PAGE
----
Potential Sanctions for Violations

Appraisal service providers can face a range of non-disciplinary or disciplinary sanctions for violations of the rules and laws that govern their profession. A non-disciplinary sanction results in the dismissal of the complaint, while formal discipline does not. 

Non-Disciplinary Sanctions

Incidents outside the jurisdiction of the TALCB, no evidence that a violation occurred, insufficient evidence that a violation occurred, and first or second-time minor deficiencies, all are situations that can result in non-disciplinary sanctions. These sanctions may include:

  • Dismissal with a non-disciplinary warning letter, usually when there are only minor deficiencies; or
  • Contingent dismissal, usually when the violation can be remedied through mentorship or education for minor deficiencies under certain circumstances or for serious deficiencies for individuals with no prior disciplinary history.

Disciplinary Sanctions

If the investigation finds evidence of minor deficiencies along with certain aggravating circumstances, or serious deficiencies, the investigator can recommend formal discipline. The recommended disciplinary sanction must follow the TALCB penalty matrix under 22 Tex. Admin. Code §153.24.

Potential disciplinary sanctions can include:

  • Remedial measures;
  • Required adoption of written preventative policies or procedures;
  • Probationary period with provisions for monitoring an appraiser’s practice;
  • Restrictions on supervising trainees;
  • Restrictions on scope of practice;
  • Administrative penalty;
  • Refund;
  • Period of suspension; or 
  • Revocation.

TALCB will issue a Notice of Alleged Violation and Penalty to the license holder, who has 20 days to respond to the Notice or request a hearing. Resolution of the complaint with one or more of the formal disciplinary sanctions can occur with or without the agreement of the license holder. For instance, TALCB can offer an Agreed Order to the license holder having the recommended sanction. If the license holder agrees to the sanction, the Agreed Order resolves the case.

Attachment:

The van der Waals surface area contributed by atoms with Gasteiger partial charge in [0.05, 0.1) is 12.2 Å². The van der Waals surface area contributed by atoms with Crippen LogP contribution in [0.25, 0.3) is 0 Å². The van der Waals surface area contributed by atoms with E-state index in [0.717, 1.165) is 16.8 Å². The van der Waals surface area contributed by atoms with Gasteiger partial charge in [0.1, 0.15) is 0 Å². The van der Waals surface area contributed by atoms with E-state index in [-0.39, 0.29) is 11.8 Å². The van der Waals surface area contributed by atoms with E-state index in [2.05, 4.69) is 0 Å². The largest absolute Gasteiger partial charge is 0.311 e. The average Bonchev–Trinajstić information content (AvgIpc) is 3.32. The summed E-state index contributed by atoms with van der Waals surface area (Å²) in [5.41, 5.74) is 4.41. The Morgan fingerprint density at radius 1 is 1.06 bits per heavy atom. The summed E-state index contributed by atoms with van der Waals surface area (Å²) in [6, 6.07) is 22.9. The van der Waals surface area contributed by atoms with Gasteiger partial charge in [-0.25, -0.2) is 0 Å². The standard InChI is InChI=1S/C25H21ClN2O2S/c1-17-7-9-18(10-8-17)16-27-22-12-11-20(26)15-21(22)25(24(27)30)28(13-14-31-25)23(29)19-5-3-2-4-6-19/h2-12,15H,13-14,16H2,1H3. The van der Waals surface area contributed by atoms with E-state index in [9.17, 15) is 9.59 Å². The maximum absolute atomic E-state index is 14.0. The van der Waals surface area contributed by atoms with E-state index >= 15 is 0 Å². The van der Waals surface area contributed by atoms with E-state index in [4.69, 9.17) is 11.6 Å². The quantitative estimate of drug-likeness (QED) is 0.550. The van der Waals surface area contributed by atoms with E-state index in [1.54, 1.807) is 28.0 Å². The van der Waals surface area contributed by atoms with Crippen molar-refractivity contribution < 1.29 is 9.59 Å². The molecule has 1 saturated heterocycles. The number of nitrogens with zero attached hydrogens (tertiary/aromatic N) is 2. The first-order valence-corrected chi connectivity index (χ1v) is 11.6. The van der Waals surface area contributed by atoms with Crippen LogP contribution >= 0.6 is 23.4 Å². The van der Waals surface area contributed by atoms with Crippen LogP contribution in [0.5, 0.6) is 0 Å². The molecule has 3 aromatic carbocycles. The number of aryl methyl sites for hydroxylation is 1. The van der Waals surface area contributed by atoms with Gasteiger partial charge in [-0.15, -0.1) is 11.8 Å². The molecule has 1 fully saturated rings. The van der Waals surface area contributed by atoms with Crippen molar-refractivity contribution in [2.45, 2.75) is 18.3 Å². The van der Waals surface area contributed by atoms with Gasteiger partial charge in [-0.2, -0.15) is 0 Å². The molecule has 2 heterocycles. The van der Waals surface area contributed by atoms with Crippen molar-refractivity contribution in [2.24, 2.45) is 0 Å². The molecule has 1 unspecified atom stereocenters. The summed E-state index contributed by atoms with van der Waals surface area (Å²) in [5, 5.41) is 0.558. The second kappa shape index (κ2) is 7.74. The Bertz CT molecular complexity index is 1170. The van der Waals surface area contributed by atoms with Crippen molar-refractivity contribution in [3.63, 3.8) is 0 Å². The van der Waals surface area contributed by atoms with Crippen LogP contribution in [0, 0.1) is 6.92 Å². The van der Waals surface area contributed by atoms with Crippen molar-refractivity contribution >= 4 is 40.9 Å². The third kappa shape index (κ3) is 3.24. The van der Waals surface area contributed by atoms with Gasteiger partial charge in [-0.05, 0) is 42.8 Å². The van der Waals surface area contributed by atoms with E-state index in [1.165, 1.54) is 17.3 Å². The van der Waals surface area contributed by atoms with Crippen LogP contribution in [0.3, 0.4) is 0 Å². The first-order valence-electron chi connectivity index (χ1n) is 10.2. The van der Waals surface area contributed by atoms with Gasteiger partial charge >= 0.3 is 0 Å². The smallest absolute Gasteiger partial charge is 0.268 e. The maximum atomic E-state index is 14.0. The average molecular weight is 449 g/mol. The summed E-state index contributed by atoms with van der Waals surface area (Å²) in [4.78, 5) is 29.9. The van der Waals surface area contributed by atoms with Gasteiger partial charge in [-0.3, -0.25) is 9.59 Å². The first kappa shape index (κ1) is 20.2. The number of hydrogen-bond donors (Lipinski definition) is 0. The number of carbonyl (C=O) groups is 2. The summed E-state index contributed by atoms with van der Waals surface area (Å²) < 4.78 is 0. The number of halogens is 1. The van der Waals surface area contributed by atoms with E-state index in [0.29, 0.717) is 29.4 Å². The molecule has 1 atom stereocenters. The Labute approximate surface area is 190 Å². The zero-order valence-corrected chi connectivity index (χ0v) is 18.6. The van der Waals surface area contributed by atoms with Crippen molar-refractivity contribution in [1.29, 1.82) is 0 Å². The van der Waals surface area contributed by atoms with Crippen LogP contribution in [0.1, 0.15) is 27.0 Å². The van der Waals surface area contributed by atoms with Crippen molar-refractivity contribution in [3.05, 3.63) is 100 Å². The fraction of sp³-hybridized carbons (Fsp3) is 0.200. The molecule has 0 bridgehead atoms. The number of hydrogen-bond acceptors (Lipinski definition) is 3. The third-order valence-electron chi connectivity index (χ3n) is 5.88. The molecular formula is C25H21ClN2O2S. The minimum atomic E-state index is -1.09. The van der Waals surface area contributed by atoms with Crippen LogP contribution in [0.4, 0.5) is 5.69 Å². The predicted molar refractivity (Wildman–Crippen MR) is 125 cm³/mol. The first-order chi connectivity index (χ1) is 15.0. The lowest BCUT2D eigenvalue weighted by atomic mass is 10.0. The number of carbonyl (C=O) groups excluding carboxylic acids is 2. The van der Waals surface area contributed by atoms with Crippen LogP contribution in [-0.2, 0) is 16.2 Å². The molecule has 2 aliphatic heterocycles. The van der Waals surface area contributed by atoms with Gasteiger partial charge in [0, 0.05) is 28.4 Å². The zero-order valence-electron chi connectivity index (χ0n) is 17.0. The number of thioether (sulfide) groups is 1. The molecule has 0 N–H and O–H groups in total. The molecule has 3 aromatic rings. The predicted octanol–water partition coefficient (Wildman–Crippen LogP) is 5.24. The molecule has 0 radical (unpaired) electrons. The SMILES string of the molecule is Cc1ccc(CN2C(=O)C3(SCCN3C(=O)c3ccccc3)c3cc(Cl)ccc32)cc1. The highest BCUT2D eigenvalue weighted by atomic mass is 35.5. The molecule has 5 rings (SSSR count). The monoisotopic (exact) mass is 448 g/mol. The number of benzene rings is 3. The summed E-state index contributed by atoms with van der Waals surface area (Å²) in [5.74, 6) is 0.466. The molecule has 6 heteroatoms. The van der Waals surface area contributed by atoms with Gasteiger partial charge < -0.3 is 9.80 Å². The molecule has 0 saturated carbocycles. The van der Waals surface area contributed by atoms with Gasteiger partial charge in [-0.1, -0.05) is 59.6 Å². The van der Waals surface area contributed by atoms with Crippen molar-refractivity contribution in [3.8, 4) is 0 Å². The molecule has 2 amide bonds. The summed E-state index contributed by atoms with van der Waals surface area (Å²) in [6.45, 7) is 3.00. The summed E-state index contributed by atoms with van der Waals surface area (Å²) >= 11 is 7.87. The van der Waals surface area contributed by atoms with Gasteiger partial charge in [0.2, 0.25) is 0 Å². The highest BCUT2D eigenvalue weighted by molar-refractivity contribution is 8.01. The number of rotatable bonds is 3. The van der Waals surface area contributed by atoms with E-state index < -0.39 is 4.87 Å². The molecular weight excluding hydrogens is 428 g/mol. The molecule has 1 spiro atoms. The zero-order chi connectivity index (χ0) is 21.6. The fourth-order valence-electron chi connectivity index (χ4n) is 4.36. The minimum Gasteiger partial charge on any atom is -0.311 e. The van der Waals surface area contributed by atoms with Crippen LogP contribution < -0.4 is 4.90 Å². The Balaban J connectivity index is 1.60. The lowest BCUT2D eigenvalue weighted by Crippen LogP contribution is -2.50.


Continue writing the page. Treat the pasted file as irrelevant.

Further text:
If the license holder and TALCB cannot agree upon a sanction, whether through negotiations or some form of alternative dispute resolution, or if the license holder requests a hearing within 20 days of receiving the Notice, TALCB will file a Statement of Charges with the State Office of Administrative Hearings (SOAH). SOAH assigns an administrative law judge (ALJ) to the case, who holds a hearing on the violation and proposed disciplinary sanction. The ALJ issues a Proposal for Decision (PFD), including findings of fact and conclusions of law, within 60 days of the hearing. TALCB then considers the PFD at its next regularly scheduled board meeting, when it may adopt, modify, or remand the PFD to SOAH for further action by the ALJ.

Defend Yourself Against Disciplinary Proceedings Involving Your Appraiser License 

Don’t allow an isolated complaint to wreak havoc on your career. Losing your appraiser license can be highly detrimental to your livelihood. If you are facing the loss of your appraiser license, we can help you take the steps necessary to challenge the allegations against you in your disciplinary proceedings. Contact an appraiser license defense attorney at Bertolino LLP, for advice today. Make an appointment by calling (512) 515-9518 or contact us online to see how we can help